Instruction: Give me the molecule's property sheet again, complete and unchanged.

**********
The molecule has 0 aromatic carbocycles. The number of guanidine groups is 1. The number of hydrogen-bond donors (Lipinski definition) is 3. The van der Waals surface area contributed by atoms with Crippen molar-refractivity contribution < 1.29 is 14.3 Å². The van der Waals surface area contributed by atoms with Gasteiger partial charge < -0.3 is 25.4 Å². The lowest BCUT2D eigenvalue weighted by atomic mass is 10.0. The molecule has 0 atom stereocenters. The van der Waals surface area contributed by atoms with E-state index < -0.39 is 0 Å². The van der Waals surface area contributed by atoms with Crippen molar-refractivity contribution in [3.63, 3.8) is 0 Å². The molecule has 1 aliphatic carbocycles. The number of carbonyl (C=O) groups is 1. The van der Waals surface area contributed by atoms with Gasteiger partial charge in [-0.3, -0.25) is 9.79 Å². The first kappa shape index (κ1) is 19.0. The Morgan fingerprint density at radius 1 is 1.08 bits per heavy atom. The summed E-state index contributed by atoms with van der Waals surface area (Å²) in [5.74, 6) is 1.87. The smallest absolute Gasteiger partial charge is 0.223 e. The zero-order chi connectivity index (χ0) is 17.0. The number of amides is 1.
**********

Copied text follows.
The molecule has 0 aromatic carbocycles. The number of guanidine groups is 1. The number of hydrogen-bond donors (Lipinski definition) is 3. The van der Waals surface area contributed by atoms with Crippen molar-refractivity contribution < 1.29 is 14.3 Å². The van der Waals surface area contributed by atoms with Gasteiger partial charge < -0.3 is 25.4 Å². The lowest BCUT2D eigenvalue weighted by atomic mass is 10.0. The molecule has 0 atom stereocenters. The van der Waals surface area contributed by atoms with E-state index < -0.39 is 0 Å². The van der Waals surface area contributed by atoms with Crippen molar-refractivity contribution in [3.63, 3.8) is 0 Å². The molecule has 1 aliphatic carbocycles. The number of carbonyl (C=O) groups is 1. The van der Waals surface area contributed by atoms with Gasteiger partial charge in [-0.3, -0.25) is 9.79 Å². The first kappa shape index (κ1) is 19.0. The Morgan fingerprint density at radius 1 is 1.08 bits per heavy atom. The summed E-state index contributed by atoms with van der Waals surface area (Å²) in [5.74, 6) is 1.87. The smallest absolute Gasteiger partial charge is 0.223 e. The zero-order chi connectivity index (χ0) is 17.0. The number of amides is 1.